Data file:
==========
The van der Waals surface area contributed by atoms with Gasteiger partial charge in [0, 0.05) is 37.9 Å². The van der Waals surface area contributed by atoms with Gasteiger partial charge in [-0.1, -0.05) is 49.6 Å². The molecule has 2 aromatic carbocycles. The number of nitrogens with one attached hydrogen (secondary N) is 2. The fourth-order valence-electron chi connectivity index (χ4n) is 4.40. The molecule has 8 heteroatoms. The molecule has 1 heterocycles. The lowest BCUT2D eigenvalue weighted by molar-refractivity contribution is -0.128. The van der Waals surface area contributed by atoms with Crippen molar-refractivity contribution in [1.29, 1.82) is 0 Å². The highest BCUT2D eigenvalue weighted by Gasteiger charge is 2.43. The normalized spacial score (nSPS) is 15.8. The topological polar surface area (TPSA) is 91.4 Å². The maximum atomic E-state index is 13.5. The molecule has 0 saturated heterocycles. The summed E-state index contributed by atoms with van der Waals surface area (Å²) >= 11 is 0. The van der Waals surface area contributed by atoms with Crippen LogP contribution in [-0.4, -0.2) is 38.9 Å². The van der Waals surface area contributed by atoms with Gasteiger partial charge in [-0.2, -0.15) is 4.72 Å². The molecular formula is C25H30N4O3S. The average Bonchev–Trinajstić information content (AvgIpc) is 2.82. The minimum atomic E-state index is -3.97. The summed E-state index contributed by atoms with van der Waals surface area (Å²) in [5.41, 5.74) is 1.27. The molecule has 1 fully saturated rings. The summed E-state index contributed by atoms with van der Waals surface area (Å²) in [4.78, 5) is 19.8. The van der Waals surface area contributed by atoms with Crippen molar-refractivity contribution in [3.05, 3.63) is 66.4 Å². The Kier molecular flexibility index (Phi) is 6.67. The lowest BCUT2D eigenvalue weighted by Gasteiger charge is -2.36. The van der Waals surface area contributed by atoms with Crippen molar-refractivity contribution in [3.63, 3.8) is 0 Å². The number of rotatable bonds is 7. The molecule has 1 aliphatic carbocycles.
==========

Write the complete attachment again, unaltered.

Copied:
The van der Waals surface area contributed by atoms with Gasteiger partial charge in [0, 0.05) is 37.9 Å². The van der Waals surface area contributed by atoms with Gasteiger partial charge in [-0.1, -0.05) is 49.6 Å². The molecule has 2 aromatic carbocycles. The number of nitrogens with one attached hydrogen (secondary N) is 2. The fourth-order valence-electron chi connectivity index (χ4n) is 4.40. The molecule has 8 heteroatoms. The molecule has 1 heterocycles. The lowest BCUT2D eigenvalue weighted by molar-refractivity contribution is -0.128. The van der Waals surface area contributed by atoms with Crippen molar-refractivity contribution in [1.29, 1.82) is 0 Å². The highest BCUT2D eigenvalue weighted by Gasteiger charge is 2.43. The normalized spacial score (nSPS) is 15.8. The topological polar surface area (TPSA) is 91.4 Å². The maximum atomic E-state index is 13.5. The molecule has 0 saturated heterocycles. The summed E-state index contributed by atoms with van der Waals surface area (Å²) >= 11 is 0. The van der Waals surface area contributed by atoms with Crippen LogP contribution in [-0.4, -0.2) is 38.9 Å². The van der Waals surface area contributed by atoms with Gasteiger partial charge in [-0.2, -0.15) is 4.72 Å². The molecular formula is C25H30N4O3S. The average Bonchev–Trinajstić information content (AvgIpc) is 2.82. The minimum atomic E-state index is -3.97. The summed E-state index contributed by atoms with van der Waals surface area (Å²) in [5.41, 5.74) is 1.27. The molecule has 1 fully saturated rings. The summed E-state index contributed by atoms with van der Waals surface area (Å²) in [4.78, 5) is 19.8. The van der Waals surface area contributed by atoms with Crippen molar-refractivity contribution in [3.05, 3.63) is 66.4 Å². The Kier molecular flexibility index (Phi) is 6.67. The lowest BCUT2D eigenvalue weighted by Gasteiger charge is -2.36. The van der Waals surface area contributed by atoms with Crippen molar-refractivity contribution in [3.63, 3.8) is 0 Å². The number of rotatable bonds is 7. The molecule has 1 aliphatic carbocycles.